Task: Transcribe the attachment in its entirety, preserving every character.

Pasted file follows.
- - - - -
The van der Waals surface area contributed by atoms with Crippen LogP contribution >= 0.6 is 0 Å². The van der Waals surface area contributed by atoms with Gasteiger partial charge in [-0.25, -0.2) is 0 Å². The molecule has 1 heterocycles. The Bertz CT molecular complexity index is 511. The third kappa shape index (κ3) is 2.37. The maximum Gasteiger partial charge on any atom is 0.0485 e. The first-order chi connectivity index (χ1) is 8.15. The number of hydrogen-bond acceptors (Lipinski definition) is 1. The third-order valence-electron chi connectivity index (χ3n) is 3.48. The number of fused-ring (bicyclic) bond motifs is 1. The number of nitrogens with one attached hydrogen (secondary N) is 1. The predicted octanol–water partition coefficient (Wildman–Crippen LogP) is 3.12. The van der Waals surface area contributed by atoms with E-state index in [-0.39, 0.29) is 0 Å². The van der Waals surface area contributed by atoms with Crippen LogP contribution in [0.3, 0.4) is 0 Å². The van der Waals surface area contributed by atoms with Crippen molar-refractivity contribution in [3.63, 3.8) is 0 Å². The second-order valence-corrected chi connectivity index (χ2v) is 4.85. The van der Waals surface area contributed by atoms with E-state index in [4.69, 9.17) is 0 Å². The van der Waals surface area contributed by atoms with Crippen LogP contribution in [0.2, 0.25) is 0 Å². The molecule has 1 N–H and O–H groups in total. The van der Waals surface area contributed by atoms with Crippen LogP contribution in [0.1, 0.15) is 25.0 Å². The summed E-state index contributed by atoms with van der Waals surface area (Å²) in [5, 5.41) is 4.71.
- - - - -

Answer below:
The van der Waals surface area contributed by atoms with Crippen LogP contribution >= 0.6 is 0 Å². The van der Waals surface area contributed by atoms with Gasteiger partial charge in [-0.25, -0.2) is 0 Å². The molecule has 1 heterocycles. The Bertz CT molecular complexity index is 511. The third kappa shape index (κ3) is 2.37. The maximum Gasteiger partial charge on any atom is 0.0485 e. The first-order chi connectivity index (χ1) is 8.15. The number of hydrogen-bond acceptors (Lipinski definition) is 1. The third-order valence-electron chi connectivity index (χ3n) is 3.48. The number of fused-ring (bicyclic) bond motifs is 1. The number of nitrogens with one attached hydrogen (secondary N) is 1. The predicted octanol–water partition coefficient (Wildman–Crippen LogP) is 3.12. The van der Waals surface area contributed by atoms with E-state index in [-0.39, 0.29) is 0 Å². The van der Waals surface area contributed by atoms with Crippen LogP contribution in [0.3, 0.4) is 0 Å². The van der Waals surface area contributed by atoms with Crippen molar-refractivity contribution in [3.63, 3.8) is 0 Å². The second-order valence-corrected chi connectivity index (χ2v) is 4.85. The van der Waals surface area contributed by atoms with E-state index in [4.69, 9.17) is 0 Å². The van der Waals surface area contributed by atoms with Crippen LogP contribution in [0.2, 0.25) is 0 Å². The molecule has 1 N–H and O–H groups in total. The van der Waals surface area contributed by atoms with Crippen LogP contribution in [0.1, 0.15) is 25.0 Å². The summed E-state index contributed by atoms with van der Waals surface area (Å²) in [5, 5.41) is 4.71.